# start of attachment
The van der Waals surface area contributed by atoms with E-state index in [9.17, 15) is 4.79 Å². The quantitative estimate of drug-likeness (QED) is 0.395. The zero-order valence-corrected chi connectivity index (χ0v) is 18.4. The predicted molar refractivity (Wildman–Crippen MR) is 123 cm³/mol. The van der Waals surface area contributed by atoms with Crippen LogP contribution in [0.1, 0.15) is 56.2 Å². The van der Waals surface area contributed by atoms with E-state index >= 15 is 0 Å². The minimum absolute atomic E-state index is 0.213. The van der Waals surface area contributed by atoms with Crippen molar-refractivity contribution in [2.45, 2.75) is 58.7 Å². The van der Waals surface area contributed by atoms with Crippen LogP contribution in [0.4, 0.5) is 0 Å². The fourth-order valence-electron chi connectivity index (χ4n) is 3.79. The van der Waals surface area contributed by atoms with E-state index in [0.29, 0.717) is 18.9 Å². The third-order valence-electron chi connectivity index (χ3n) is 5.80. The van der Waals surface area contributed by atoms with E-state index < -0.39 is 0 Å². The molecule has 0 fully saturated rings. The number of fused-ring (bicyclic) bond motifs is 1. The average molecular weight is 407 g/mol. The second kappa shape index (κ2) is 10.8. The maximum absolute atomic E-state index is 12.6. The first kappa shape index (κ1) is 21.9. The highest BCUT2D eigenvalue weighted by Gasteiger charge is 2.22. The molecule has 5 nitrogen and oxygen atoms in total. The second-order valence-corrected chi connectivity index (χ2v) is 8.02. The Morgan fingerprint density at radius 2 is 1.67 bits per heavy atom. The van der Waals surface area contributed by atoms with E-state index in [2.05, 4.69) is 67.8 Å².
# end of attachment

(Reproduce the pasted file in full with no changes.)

The van der Waals surface area contributed by atoms with E-state index in [9.17, 15) is 4.79 Å². The quantitative estimate of drug-likeness (QED) is 0.395. The zero-order valence-corrected chi connectivity index (χ0v) is 18.4. The predicted molar refractivity (Wildman–Crippen MR) is 123 cm³/mol. The van der Waals surface area contributed by atoms with Crippen LogP contribution in [0.1, 0.15) is 56.2 Å². The van der Waals surface area contributed by atoms with E-state index >= 15 is 0 Å². The minimum absolute atomic E-state index is 0.213. The van der Waals surface area contributed by atoms with Crippen molar-refractivity contribution in [2.45, 2.75) is 58.7 Å². The van der Waals surface area contributed by atoms with Crippen LogP contribution in [0.4, 0.5) is 0 Å². The fourth-order valence-electron chi connectivity index (χ4n) is 3.79. The van der Waals surface area contributed by atoms with E-state index in [0.29, 0.717) is 18.9 Å². The third-order valence-electron chi connectivity index (χ3n) is 5.80. The van der Waals surface area contributed by atoms with E-state index < -0.39 is 0 Å². The molecule has 0 fully saturated rings. The number of fused-ring (bicyclic) bond motifs is 1. The average molecular weight is 407 g/mol. The second kappa shape index (κ2) is 10.8. The maximum absolute atomic E-state index is 12.6. The first kappa shape index (κ1) is 21.9. The highest BCUT2D eigenvalue weighted by Gasteiger charge is 2.22. The molecule has 5 nitrogen and oxygen atoms in total. The second-order valence-corrected chi connectivity index (χ2v) is 8.02. The Morgan fingerprint density at radius 2 is 1.67 bits per heavy atom. The van der Waals surface area contributed by atoms with E-state index in [2.05, 4.69) is 67.8 Å².